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Friday, 20 May 2016 11:23

So, what's next?

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francis sullivan150After nearly three-and-a-half years into the Royal Commission’s inquiry the overriding narrative of how institutions dealt with the sexual abuse of children is fairly obvious, says Francis Sullivan, CEO of the Truth, Justice and Healing Council (TJHC).

After nearly three-and-a-half years into the Royal Commission’s inquiry the overriding narrative of how institutions dealt with the sexual abuse of children is fairly obvious.

Whether they were religious settings or not, the institutions placed their interests before those of the victims. Even worse, the officials often didn’t believe the victims and sought evidence to further disprove their claims.

Institutions kept the allegations from the police and other authorities. Where reparation was made available it was usually inadequate, haphazard and a drawn out affair.

In sum, the might of institutions far outweighed the needs, rights and dignity of their victims.

This miserable tale has been repeated time after time through the Royal Commission’s public case studies. It is a scorching historical account.

That said, there is another story that has slowly emerged in the last twenty years – a story of restorative justice.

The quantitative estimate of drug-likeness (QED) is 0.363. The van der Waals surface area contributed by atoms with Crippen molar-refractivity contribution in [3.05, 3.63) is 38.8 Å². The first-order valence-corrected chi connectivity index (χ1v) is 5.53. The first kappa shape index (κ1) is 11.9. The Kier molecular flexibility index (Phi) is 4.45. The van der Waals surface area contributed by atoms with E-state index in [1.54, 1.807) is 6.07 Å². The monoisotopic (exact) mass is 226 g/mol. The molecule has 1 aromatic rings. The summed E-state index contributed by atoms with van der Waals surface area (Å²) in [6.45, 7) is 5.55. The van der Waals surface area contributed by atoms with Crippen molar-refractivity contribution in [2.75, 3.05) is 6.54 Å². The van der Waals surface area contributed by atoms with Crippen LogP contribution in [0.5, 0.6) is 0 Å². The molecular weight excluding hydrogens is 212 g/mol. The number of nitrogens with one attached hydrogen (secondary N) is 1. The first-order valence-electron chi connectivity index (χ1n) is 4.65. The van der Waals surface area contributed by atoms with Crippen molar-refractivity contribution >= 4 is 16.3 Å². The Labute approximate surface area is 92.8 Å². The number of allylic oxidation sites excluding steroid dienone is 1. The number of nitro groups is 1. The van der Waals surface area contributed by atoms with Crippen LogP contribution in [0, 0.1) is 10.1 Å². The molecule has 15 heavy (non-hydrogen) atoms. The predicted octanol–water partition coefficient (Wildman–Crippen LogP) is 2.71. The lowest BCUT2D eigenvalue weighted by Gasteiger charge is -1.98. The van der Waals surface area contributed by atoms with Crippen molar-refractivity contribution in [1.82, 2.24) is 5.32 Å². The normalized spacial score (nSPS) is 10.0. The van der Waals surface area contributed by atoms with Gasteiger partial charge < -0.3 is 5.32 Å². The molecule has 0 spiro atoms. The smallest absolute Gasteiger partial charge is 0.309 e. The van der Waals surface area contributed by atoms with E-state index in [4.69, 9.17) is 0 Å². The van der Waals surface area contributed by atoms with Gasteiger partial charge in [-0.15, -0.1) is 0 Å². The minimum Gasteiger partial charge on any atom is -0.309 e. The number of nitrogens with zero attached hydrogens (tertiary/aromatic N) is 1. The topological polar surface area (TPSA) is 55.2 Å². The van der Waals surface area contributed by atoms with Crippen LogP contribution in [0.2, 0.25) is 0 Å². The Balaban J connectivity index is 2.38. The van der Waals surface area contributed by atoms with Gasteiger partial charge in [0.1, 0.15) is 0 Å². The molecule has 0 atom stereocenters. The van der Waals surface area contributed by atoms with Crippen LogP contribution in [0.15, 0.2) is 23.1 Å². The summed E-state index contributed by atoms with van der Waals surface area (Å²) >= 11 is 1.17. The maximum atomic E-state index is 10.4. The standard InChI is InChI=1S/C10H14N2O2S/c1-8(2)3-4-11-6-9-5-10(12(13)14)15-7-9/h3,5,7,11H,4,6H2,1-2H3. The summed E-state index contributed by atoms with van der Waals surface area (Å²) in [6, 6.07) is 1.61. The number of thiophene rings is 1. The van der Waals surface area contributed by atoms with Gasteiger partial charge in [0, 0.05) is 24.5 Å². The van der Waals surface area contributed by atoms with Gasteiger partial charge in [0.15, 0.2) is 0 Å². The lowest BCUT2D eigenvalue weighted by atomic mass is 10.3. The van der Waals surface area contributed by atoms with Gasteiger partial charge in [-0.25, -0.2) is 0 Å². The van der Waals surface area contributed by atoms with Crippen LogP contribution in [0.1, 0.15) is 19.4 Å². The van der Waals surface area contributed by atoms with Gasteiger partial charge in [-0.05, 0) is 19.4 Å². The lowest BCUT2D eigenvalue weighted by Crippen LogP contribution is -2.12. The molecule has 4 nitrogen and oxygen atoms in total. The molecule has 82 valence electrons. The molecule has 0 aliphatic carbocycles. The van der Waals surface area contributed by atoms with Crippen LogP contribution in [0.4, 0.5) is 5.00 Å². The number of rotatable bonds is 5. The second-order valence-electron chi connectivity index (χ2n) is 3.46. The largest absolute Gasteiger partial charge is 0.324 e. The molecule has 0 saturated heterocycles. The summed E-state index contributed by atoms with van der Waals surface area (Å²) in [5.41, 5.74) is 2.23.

Putting it bluntly, once the Catholic bishops and religious leaders made a serious commitment to approach the child abuse scandal in a pastoral, rather than a defensive way, the needs of victims and the demands for restorative justice began to shape official complaints handling protocols and reparation schemes.

Of course for too many people this was a slow train coming. For others they still fell foul to poorly applied protocols and systems. But at least on an objective basis the development of Towards Healing and the Melbourne Response were seismic shifts in the Church’s approach to victims.

Now the Royal Commission has distributed Issues Paper 11 calling for community input into various elements of the Catholic Church’s life and culture. This clearly is a preliminary information collecting exercise prior to the scheduled final summary hearing for the Catholic Church in February next year.

I think this indicates that the Commission is now very much in its second major phase of this inquiry. That is, beginning to identify the administrative areas that require remediation and realignment with best practice.

In many ways this is integral to the lasting legacy of the Commission’s work. What legislative and administrative requirements, safeguards, monitoring and commitments to continuous improvement need to be present in every organisation which involves children and services to children.

Of course there will be particular measures that the Catholic Church has and will put in place due to its arrangements, personnel and services. Telling that story will be important.